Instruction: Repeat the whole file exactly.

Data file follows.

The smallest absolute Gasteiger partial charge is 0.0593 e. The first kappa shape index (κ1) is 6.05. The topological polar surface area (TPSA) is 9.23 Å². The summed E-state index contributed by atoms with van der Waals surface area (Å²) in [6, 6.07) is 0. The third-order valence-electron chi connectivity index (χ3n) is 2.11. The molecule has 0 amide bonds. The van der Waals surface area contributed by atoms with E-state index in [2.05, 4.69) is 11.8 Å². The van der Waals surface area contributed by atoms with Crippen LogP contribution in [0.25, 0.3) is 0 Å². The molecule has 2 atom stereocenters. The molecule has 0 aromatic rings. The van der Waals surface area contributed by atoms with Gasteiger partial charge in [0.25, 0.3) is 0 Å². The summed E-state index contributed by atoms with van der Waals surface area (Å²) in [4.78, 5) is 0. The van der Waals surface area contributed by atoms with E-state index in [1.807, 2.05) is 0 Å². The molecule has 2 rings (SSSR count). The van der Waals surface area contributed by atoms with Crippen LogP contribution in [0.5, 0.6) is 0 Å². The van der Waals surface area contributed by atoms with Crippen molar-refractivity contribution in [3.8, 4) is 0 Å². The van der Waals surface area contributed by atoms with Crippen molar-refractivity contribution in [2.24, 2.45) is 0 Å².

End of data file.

The smallest absolute Gasteiger partial charge is 0.0593 e. The first kappa shape index (κ1) is 6.05. The topological polar surface area (TPSA) is 9.23 Å². The summed E-state index contributed by atoms with van der Waals surface area (Å²) in [6, 6.07) is 0. The third-order valence-electron chi connectivity index (χ3n) is 2.11. The molecule has 0 amide bonds. The van der Waals surface area contributed by atoms with E-state index in [2.05, 4.69) is 11.8 Å². The van der Waals surface area contributed by atoms with Crippen LogP contribution in [0.25, 0.3) is 0 Å². The molecule has 2 atom stereocenters. The molecule has 0 aromatic rings. The van der Waals surface area contributed by atoms with Gasteiger partial charge in [0.25, 0.3) is 0 Å². The summed E-state index contributed by atoms with van der Waals surface area (Å²) in [4.78, 5) is 0. The van der Waals surface area contributed by atoms with E-state index in [1.807, 2.05) is 0 Å². The molecule has 2 rings (SSSR count). The van der Waals surface area contributed by atoms with Crippen LogP contribution in [0.5, 0.6) is 0 Å². The van der Waals surface area contributed by atoms with Crippen molar-refractivity contribution in [3.8, 4) is 0 Å². The van der Waals surface area contributed by atoms with Crippen molar-refractivity contribution in [2.24, 2.45) is 0 Å².